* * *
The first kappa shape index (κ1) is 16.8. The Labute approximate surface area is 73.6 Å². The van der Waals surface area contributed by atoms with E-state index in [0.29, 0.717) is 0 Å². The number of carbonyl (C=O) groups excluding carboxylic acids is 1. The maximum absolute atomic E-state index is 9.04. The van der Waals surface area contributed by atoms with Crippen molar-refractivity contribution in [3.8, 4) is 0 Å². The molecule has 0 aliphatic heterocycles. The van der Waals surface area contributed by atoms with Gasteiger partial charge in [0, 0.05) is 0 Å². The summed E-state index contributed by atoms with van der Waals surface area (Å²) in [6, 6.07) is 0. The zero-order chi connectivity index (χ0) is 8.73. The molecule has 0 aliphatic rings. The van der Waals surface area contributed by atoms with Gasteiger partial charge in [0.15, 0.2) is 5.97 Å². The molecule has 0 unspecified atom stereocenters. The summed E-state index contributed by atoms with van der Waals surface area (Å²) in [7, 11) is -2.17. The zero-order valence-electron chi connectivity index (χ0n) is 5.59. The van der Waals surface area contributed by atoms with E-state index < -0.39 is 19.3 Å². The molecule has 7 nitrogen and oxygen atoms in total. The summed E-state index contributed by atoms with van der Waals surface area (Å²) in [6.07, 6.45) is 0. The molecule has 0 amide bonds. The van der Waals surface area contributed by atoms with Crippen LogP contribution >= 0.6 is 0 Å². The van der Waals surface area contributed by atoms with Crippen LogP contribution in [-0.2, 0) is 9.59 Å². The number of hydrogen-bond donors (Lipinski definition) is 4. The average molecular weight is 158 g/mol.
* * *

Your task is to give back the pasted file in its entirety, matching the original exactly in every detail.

The first kappa shape index (κ1) is 16.8. The Labute approximate surface area is 73.6 Å². The van der Waals surface area contributed by atoms with E-state index in [0.29, 0.717) is 0 Å². The number of carbonyl (C=O) groups excluding carboxylic acids is 1. The maximum absolute atomic E-state index is 9.04. The van der Waals surface area contributed by atoms with Crippen molar-refractivity contribution in [3.8, 4) is 0 Å². The molecule has 0 aliphatic heterocycles. The van der Waals surface area contributed by atoms with Gasteiger partial charge in [0, 0.05) is 0 Å². The summed E-state index contributed by atoms with van der Waals surface area (Å²) in [6, 6.07) is 0. The zero-order chi connectivity index (χ0) is 8.73. The molecule has 0 aliphatic rings. The van der Waals surface area contributed by atoms with Gasteiger partial charge in [0.15, 0.2) is 5.97 Å². The molecule has 0 unspecified atom stereocenters. The summed E-state index contributed by atoms with van der Waals surface area (Å²) in [7, 11) is -2.17. The zero-order valence-electron chi connectivity index (χ0n) is 5.59. The van der Waals surface area contributed by atoms with E-state index < -0.39 is 19.3 Å². The molecule has 7 nitrogen and oxygen atoms in total. The summed E-state index contributed by atoms with van der Waals surface area (Å²) in [6.07, 6.45) is 0. The molecule has 0 amide bonds. The van der Waals surface area contributed by atoms with Crippen LogP contribution >= 0.6 is 0 Å². The van der Waals surface area contributed by atoms with Crippen LogP contribution in [-0.2, 0) is 9.59 Å². The number of hydrogen-bond donors (Lipinski definition) is 4. The average molecular weight is 158 g/mol.